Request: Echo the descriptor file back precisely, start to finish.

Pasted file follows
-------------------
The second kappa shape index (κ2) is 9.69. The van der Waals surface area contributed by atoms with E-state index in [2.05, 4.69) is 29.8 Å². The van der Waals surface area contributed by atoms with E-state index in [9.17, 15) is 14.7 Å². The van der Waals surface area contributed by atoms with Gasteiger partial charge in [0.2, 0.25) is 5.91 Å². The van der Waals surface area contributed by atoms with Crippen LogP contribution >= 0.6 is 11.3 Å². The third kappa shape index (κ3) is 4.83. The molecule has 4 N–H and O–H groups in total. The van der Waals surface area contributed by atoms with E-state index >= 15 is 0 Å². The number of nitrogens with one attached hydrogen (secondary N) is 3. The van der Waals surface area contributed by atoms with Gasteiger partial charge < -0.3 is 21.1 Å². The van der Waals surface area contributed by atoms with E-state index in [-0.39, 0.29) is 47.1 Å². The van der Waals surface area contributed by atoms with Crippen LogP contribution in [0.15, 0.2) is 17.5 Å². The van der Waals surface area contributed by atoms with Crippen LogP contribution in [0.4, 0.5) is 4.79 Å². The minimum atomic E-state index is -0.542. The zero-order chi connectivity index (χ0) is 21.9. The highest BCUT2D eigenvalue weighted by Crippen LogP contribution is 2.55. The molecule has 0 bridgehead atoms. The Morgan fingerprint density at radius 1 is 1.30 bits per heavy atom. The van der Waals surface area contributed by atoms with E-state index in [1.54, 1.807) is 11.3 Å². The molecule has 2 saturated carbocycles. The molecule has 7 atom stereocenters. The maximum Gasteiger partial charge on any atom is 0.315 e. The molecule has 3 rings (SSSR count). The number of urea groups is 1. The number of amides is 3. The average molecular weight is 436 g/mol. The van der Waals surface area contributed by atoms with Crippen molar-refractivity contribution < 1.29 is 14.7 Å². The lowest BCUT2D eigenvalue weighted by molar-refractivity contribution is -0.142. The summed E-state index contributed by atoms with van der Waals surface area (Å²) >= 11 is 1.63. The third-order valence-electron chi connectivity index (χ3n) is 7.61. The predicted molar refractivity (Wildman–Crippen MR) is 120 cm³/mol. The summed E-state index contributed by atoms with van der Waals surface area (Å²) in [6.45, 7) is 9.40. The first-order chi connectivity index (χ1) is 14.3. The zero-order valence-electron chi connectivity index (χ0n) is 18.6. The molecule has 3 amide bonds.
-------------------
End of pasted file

The second kappa shape index (κ2) is 9.69. The van der Waals surface area contributed by atoms with E-state index in [2.05, 4.69) is 29.8 Å². The van der Waals surface area contributed by atoms with E-state index in [9.17, 15) is 14.7 Å². The van der Waals surface area contributed by atoms with Gasteiger partial charge in [0.2, 0.25) is 5.91 Å². The van der Waals surface area contributed by atoms with Crippen LogP contribution >= 0.6 is 11.3 Å². The third kappa shape index (κ3) is 4.83. The molecule has 4 N–H and O–H groups in total. The van der Waals surface area contributed by atoms with E-state index >= 15 is 0 Å². The number of nitrogens with one attached hydrogen (secondary N) is 3. The van der Waals surface area contributed by atoms with Gasteiger partial charge < -0.3 is 21.1 Å². The van der Waals surface area contributed by atoms with E-state index in [-0.39, 0.29) is 47.1 Å². The van der Waals surface area contributed by atoms with Crippen LogP contribution in [0.15, 0.2) is 17.5 Å². The van der Waals surface area contributed by atoms with Crippen LogP contribution in [0.4, 0.5) is 4.79 Å². The minimum atomic E-state index is -0.542. The zero-order chi connectivity index (χ0) is 21.9. The highest BCUT2D eigenvalue weighted by Crippen LogP contribution is 2.55. The molecule has 0 bridgehead atoms. The Morgan fingerprint density at radius 1 is 1.30 bits per heavy atom. The van der Waals surface area contributed by atoms with E-state index in [1.54, 1.807) is 11.3 Å². The molecule has 2 saturated carbocycles. The molecule has 7 atom stereocenters. The maximum Gasteiger partial charge on any atom is 0.315 e. The molecule has 3 rings (SSSR count). The number of urea groups is 1. The number of amides is 3. The average molecular weight is 436 g/mol. The van der Waals surface area contributed by atoms with Crippen molar-refractivity contribution < 1.29 is 14.7 Å². The lowest BCUT2D eigenvalue weighted by molar-refractivity contribution is -0.142. The summed E-state index contributed by atoms with van der Waals surface area (Å²) >= 11 is 1.63. The third-order valence-electron chi connectivity index (χ3n) is 7.61. The predicted molar refractivity (Wildman–Crippen MR) is 120 cm³/mol. The summed E-state index contributed by atoms with van der Waals surface area (Å²) in [6.45, 7) is 9.40. The first-order chi connectivity index (χ1) is 14.3. The zero-order valence-electron chi connectivity index (χ0n) is 18.6. The molecule has 3 amide bonds.